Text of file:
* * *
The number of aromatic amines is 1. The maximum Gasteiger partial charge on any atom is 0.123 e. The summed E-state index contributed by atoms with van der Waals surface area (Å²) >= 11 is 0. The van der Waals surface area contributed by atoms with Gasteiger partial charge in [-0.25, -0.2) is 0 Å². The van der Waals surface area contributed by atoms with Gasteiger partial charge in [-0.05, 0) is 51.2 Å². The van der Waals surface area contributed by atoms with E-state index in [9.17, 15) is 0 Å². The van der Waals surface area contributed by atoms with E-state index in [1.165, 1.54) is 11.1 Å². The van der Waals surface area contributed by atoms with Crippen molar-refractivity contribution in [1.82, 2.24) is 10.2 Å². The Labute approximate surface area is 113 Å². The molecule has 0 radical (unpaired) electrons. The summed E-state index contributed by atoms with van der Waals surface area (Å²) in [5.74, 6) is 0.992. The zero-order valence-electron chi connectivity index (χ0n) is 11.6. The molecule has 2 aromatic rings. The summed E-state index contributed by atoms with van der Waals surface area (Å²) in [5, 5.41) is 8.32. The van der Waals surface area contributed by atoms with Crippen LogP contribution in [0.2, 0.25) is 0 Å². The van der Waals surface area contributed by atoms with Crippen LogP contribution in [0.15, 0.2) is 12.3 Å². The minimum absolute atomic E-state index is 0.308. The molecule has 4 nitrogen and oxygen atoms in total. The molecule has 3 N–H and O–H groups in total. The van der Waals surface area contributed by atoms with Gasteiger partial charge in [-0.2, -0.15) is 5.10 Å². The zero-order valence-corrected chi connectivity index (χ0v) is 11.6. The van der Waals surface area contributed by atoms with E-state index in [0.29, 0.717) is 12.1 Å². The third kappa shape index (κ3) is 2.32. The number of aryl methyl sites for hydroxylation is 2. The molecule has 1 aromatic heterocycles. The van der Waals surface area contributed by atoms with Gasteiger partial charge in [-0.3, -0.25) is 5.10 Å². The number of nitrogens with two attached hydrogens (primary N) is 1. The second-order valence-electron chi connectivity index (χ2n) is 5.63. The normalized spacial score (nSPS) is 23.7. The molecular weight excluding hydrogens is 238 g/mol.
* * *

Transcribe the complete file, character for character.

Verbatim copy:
The number of aromatic amines is 1. The maximum Gasteiger partial charge on any atom is 0.123 e. The summed E-state index contributed by atoms with van der Waals surface area (Å²) >= 11 is 0. The van der Waals surface area contributed by atoms with Gasteiger partial charge in [-0.25, -0.2) is 0 Å². The van der Waals surface area contributed by atoms with Gasteiger partial charge in [-0.05, 0) is 51.2 Å². The van der Waals surface area contributed by atoms with E-state index in [9.17, 15) is 0 Å². The van der Waals surface area contributed by atoms with E-state index in [1.165, 1.54) is 11.1 Å². The van der Waals surface area contributed by atoms with Crippen molar-refractivity contribution in [1.82, 2.24) is 10.2 Å². The Labute approximate surface area is 113 Å². The molecule has 0 radical (unpaired) electrons. The summed E-state index contributed by atoms with van der Waals surface area (Å²) in [5.74, 6) is 0.992. The zero-order valence-electron chi connectivity index (χ0n) is 11.6. The molecule has 2 aromatic rings. The summed E-state index contributed by atoms with van der Waals surface area (Å²) in [5, 5.41) is 8.32. The van der Waals surface area contributed by atoms with Crippen LogP contribution in [0.2, 0.25) is 0 Å². The van der Waals surface area contributed by atoms with Crippen LogP contribution in [0.15, 0.2) is 12.3 Å². The minimum absolute atomic E-state index is 0.308. The molecule has 4 nitrogen and oxygen atoms in total. The molecule has 3 N–H and O–H groups in total. The van der Waals surface area contributed by atoms with Gasteiger partial charge in [-0.2, -0.15) is 5.10 Å². The zero-order valence-corrected chi connectivity index (χ0v) is 11.6. The van der Waals surface area contributed by atoms with E-state index in [0.29, 0.717) is 12.1 Å². The third kappa shape index (κ3) is 2.32. The number of aryl methyl sites for hydroxylation is 2. The molecule has 1 aromatic heterocycles. The van der Waals surface area contributed by atoms with Gasteiger partial charge in [-0.3, -0.25) is 5.10 Å². The number of nitrogens with two attached hydrogens (primary N) is 1. The second-order valence-electron chi connectivity index (χ2n) is 5.63. The normalized spacial score (nSPS) is 23.7. The molecular weight excluding hydrogens is 238 g/mol.